Friday, November 21, 2014

Day 1 - Fri 21 November - London to Lima...

Off on our South American adventure we headed for Heathrow for our first evening flight.

We had thirteen flights - twenty-six takeoffs and landings in the next seventeen days. First stop was Madrid for a connection to Lima, Peru.

This first Iberia flight was fine but suffered as they all do from a basic lack of service, uncomfortable seats and indifferent trolly dollies.

The second overnight long haul was much better though. It was a code share with LAN Airways (a new one on us) and the service was great, the food good and the seats comfortable. Even if (or maybe because) the plane seemed to have flown in from the 1960s. We were to come to appreciate LAN more and more as our trip progressed.

Monday, November 17, 2014

Putting the Van back into Arsenal...

On Sunday morning I found myself driving a Zipcar van over the concourse round the Emirates Stadium. We were picking up some stuff to take the Islington recycling centre for a mate. Exciting!

Friday, November 14, 2014

The Scottsboro Boys...

Last night Stuart and I went to see The Scottsboro Boys at the Garrick Theatre in London's glitzy West End.

This Young Vic production had been such a hit that it had transferred up West. And deservedly so. It was powerful, disturbing, entertaining and dazzling. Everything, in fact, you might expect from the writers of the edgy musicals Cabaret and Chicago - the wonderful John Kander and Fred Ebb.

As with those other two shows the humour here is brutal. And it needs to be as the dreadful story unfoldes of nine black teenagers falsely accused of rape in Alabama in 1931. Told through the medium of minstrels this civil rights musical exposes and lampoons racist bigotry. But for all it's humour it rarely makes you smile. It's savage and sad. The humour is black in many senses of the word.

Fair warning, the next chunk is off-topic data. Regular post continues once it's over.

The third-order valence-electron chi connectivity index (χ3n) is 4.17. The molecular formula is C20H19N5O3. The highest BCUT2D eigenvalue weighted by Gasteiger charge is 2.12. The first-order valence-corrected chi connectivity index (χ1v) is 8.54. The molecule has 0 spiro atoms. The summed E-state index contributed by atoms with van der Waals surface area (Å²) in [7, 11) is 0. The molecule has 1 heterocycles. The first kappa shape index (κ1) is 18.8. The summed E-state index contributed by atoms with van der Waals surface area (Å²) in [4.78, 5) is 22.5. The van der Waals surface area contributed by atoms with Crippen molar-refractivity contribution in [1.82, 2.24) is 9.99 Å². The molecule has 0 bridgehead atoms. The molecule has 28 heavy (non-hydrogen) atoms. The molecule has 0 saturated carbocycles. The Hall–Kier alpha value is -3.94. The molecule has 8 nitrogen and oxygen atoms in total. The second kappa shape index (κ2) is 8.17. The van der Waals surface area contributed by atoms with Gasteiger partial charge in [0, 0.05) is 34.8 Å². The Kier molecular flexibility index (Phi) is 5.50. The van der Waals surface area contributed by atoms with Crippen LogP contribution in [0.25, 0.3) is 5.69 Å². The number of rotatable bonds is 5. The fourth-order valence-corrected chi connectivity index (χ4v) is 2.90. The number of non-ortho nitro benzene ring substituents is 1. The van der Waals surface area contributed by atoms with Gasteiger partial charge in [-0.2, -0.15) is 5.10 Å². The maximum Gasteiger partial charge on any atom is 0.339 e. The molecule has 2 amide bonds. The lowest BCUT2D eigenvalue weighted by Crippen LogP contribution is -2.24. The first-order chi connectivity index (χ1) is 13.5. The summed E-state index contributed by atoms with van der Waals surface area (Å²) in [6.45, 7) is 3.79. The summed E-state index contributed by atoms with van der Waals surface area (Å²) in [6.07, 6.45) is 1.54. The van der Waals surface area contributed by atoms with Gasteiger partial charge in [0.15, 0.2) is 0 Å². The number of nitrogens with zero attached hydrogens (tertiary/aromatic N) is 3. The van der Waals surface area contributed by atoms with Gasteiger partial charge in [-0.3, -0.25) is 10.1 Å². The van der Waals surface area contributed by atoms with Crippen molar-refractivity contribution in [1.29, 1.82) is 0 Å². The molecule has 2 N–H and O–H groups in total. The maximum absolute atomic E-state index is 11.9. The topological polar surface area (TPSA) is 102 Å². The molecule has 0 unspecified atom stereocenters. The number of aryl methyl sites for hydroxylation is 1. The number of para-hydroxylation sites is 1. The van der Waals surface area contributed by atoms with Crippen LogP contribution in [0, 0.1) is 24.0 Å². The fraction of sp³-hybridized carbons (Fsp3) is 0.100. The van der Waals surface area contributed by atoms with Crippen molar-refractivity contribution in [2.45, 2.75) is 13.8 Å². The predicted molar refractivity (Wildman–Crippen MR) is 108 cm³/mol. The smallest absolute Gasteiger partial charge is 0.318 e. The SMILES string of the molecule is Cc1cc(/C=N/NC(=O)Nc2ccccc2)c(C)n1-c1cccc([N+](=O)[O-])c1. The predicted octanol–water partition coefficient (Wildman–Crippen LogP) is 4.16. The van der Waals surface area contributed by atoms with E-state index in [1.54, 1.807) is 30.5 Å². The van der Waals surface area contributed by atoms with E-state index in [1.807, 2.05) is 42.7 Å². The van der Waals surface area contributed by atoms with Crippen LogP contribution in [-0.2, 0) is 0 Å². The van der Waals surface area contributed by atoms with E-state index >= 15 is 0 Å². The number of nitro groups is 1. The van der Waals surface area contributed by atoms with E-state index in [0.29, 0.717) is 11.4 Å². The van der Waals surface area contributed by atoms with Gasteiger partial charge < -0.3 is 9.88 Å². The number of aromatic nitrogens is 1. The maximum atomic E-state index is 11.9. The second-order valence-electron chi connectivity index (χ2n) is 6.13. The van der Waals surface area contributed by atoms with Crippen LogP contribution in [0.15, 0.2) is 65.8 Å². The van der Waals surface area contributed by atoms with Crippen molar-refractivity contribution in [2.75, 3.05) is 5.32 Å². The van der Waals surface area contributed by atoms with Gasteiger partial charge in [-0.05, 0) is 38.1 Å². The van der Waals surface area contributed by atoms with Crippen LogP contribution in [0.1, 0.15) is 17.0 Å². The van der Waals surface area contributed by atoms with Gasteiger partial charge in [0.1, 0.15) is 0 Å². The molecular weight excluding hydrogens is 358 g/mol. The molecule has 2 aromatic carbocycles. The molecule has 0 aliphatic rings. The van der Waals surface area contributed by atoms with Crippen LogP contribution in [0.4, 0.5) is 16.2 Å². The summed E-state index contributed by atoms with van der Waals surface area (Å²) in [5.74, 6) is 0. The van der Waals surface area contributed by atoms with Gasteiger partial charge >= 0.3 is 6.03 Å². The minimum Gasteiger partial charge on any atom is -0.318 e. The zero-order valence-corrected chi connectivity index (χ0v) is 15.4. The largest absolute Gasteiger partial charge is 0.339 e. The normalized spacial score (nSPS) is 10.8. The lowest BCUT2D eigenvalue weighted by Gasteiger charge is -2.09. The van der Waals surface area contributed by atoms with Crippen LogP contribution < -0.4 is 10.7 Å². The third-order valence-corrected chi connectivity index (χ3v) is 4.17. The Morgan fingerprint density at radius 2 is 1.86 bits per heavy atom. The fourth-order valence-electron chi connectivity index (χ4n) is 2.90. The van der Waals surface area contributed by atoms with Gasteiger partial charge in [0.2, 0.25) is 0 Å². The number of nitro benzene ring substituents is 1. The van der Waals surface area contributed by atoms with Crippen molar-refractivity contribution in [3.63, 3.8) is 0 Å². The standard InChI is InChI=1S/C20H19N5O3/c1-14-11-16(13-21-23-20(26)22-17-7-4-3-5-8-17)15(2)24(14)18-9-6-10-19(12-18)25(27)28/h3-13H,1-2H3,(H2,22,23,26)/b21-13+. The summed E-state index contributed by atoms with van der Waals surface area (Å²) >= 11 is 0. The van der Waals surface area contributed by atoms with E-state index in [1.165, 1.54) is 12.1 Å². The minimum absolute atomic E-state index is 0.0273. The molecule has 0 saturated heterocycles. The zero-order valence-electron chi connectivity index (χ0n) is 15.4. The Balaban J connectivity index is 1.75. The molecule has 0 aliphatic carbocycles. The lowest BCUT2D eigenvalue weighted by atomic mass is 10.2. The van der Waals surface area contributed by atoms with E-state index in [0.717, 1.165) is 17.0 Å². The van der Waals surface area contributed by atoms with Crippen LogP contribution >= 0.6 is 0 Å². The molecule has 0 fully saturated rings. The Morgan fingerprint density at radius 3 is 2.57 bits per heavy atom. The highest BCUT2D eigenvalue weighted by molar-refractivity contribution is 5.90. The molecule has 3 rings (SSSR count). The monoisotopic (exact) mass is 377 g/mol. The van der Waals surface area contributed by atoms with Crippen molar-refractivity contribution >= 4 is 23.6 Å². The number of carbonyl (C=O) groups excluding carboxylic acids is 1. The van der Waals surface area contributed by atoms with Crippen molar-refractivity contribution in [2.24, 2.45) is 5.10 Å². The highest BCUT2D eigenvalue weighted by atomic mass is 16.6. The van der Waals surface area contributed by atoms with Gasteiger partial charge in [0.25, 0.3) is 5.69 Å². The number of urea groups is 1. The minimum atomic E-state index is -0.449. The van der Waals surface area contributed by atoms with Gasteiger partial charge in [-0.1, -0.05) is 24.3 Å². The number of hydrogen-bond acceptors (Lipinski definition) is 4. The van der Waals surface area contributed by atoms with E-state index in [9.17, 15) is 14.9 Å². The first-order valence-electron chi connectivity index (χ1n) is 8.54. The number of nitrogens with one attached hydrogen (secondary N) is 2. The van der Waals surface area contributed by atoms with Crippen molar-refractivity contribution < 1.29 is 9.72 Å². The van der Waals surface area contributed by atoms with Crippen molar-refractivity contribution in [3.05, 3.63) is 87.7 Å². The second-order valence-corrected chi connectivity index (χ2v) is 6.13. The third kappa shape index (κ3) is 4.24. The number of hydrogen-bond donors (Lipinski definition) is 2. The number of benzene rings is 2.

We witness the frame-up, the all-white jury, the rushed trials, the attempted lynching, and hear the angry mob.

Powerful stuff, challenging. And a great night out.

Thursday, November 13, 2014

Wednesday, November 12, 2014

John Waters...

Last night Stu and I went to see John Waters - film-maker, author, wit, raconteur and trash king - at the Royal Festival Hall.

We were treated to ninety minutes of stories in his own inimitable style. It was always fun, occasionally saucy and never far from outrageous. Blossoms, blouses, and dolphins will never have the same meaning again.

He told about his favourite newspaper headline (after Ike Turner died): "Ike Beats Tina - To Death"

If you get a change to go see him. Go!

Tuesday, November 11, 2014

Monday, November 10, 2014

Here Lies Love...

So taken was I with seeing Here Lies Love at the Dorfman Theatre on London's glitzy South Bank the other week I went back again on Friday. And Saturday.

This time I was in the pit so dancing (and occasionally singing) along with the show. I loved it even more second time around and by the third time even some of the technical staff had begun to recognise me!

David Byrne and Fat Boy Slim have written a genius disco musical and I hope after it's sold out run transfers to the West End.

Friday, November 07, 2014

Tara Hugo...

Last Thursday night Paul and I went to see Tara Hugo perform Philip Glass songs at St George's Bristol.

Beautiful venue, beautiful voice, beautiful music.

Thursday, November 06, 2014